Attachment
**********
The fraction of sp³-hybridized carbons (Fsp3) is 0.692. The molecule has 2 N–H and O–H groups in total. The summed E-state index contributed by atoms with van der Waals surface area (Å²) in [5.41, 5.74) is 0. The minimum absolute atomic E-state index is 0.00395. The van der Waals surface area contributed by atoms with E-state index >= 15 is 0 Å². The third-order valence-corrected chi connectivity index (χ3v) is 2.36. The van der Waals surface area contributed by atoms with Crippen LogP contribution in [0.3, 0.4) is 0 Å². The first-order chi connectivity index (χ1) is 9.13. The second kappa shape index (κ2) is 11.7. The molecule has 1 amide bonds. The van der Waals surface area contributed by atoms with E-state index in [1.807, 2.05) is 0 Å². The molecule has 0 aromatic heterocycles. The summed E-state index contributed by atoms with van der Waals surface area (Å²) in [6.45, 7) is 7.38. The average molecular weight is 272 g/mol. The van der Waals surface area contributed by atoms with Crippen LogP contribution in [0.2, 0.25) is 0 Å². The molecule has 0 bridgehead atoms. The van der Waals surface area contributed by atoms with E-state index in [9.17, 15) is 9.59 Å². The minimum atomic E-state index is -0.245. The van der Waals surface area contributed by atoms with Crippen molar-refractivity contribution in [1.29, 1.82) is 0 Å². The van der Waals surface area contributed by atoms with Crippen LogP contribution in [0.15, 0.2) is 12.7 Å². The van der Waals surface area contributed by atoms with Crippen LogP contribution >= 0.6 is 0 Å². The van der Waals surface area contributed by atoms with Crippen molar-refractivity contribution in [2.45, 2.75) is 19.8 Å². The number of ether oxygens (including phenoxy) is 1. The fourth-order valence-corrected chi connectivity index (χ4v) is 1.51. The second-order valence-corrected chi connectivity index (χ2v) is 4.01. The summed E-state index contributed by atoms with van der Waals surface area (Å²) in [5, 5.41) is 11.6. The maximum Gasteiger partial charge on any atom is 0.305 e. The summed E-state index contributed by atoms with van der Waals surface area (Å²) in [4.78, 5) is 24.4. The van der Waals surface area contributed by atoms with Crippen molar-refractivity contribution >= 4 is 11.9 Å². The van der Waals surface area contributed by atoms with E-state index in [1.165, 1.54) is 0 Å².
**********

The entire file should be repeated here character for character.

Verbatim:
The fraction of sp³-hybridized carbons (Fsp3) is 0.692. The molecule has 2 N–H and O–H groups in total. The summed E-state index contributed by atoms with van der Waals surface area (Å²) in [5.41, 5.74) is 0. The minimum absolute atomic E-state index is 0.00395. The van der Waals surface area contributed by atoms with E-state index >= 15 is 0 Å². The third-order valence-corrected chi connectivity index (χ3v) is 2.36. The van der Waals surface area contributed by atoms with Crippen LogP contribution in [0.3, 0.4) is 0 Å². The first-order chi connectivity index (χ1) is 9.13. The second kappa shape index (κ2) is 11.7. The molecule has 1 amide bonds. The van der Waals surface area contributed by atoms with E-state index in [1.807, 2.05) is 0 Å². The molecule has 0 aromatic heterocycles. The summed E-state index contributed by atoms with van der Waals surface area (Å²) in [6.45, 7) is 7.38. The average molecular weight is 272 g/mol. The van der Waals surface area contributed by atoms with Crippen LogP contribution in [0.2, 0.25) is 0 Å². The molecule has 0 bridgehead atoms. The van der Waals surface area contributed by atoms with E-state index in [9.17, 15) is 9.59 Å². The minimum atomic E-state index is -0.245. The van der Waals surface area contributed by atoms with Crippen molar-refractivity contribution in [1.29, 1.82) is 0 Å². The van der Waals surface area contributed by atoms with Crippen LogP contribution in [0.15, 0.2) is 12.7 Å². The van der Waals surface area contributed by atoms with Crippen LogP contribution >= 0.6 is 0 Å². The van der Waals surface area contributed by atoms with Crippen molar-refractivity contribution in [2.45, 2.75) is 19.8 Å². The number of ether oxygens (including phenoxy) is 1. The fourth-order valence-corrected chi connectivity index (χ4v) is 1.51. The second-order valence-corrected chi connectivity index (χ2v) is 4.01. The summed E-state index contributed by atoms with van der Waals surface area (Å²) in [5, 5.41) is 11.6. The maximum Gasteiger partial charge on any atom is 0.305 e. The summed E-state index contributed by atoms with van der Waals surface area (Å²) in [4.78, 5) is 24.4. The van der Waals surface area contributed by atoms with Crippen molar-refractivity contribution >= 4 is 11.9 Å². The van der Waals surface area contributed by atoms with E-state index in [1.165, 1.54) is 0 Å².